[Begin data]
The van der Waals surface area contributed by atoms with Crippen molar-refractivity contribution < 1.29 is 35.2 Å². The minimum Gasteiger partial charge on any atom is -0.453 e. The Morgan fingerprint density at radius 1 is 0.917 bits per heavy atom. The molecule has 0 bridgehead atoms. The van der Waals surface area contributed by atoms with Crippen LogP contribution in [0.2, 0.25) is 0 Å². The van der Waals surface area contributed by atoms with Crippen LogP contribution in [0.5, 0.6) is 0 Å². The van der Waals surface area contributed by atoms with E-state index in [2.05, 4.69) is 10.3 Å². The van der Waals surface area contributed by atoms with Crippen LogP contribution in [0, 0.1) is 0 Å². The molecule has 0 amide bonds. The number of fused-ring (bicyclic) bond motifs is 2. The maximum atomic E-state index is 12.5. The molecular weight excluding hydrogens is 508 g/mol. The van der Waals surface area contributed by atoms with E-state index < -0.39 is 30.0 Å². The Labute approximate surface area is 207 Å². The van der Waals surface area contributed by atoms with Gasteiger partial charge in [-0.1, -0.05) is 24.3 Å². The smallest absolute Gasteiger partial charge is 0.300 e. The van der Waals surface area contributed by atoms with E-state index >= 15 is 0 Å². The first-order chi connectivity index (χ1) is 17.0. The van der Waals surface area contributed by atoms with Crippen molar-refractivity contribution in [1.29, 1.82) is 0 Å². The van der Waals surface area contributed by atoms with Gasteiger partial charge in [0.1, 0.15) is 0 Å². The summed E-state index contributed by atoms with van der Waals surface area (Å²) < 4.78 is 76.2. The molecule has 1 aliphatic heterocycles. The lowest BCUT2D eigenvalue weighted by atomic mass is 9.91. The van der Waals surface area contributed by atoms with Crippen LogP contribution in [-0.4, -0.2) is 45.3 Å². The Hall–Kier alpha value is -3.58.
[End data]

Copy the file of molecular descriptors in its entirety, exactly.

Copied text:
The van der Waals surface area contributed by atoms with Crippen molar-refractivity contribution < 1.29 is 35.2 Å². The minimum Gasteiger partial charge on any atom is -0.453 e. The Morgan fingerprint density at radius 1 is 0.917 bits per heavy atom. The molecule has 0 bridgehead atoms. The van der Waals surface area contributed by atoms with Crippen LogP contribution in [0.2, 0.25) is 0 Å². The van der Waals surface area contributed by atoms with Crippen LogP contribution in [0.5, 0.6) is 0 Å². The van der Waals surface area contributed by atoms with E-state index in [2.05, 4.69) is 10.3 Å². The van der Waals surface area contributed by atoms with Crippen LogP contribution in [0, 0.1) is 0 Å². The molecule has 0 amide bonds. The number of fused-ring (bicyclic) bond motifs is 2. The maximum atomic E-state index is 12.5. The molecular weight excluding hydrogens is 508 g/mol. The van der Waals surface area contributed by atoms with E-state index < -0.39 is 30.0 Å². The Labute approximate surface area is 207 Å². The van der Waals surface area contributed by atoms with Gasteiger partial charge in [-0.1, -0.05) is 24.3 Å². The smallest absolute Gasteiger partial charge is 0.300 e. The van der Waals surface area contributed by atoms with E-state index >= 15 is 0 Å². The first-order chi connectivity index (χ1) is 17.0. The van der Waals surface area contributed by atoms with Crippen molar-refractivity contribution in [1.29, 1.82) is 0 Å². The van der Waals surface area contributed by atoms with Gasteiger partial charge in [0.1, 0.15) is 0 Å². The summed E-state index contributed by atoms with van der Waals surface area (Å²) < 4.78 is 76.2. The molecule has 1 aliphatic heterocycles. The lowest BCUT2D eigenvalue weighted by atomic mass is 9.91. The van der Waals surface area contributed by atoms with Crippen LogP contribution in [-0.4, -0.2) is 45.3 Å². The Hall–Kier alpha value is -3.58.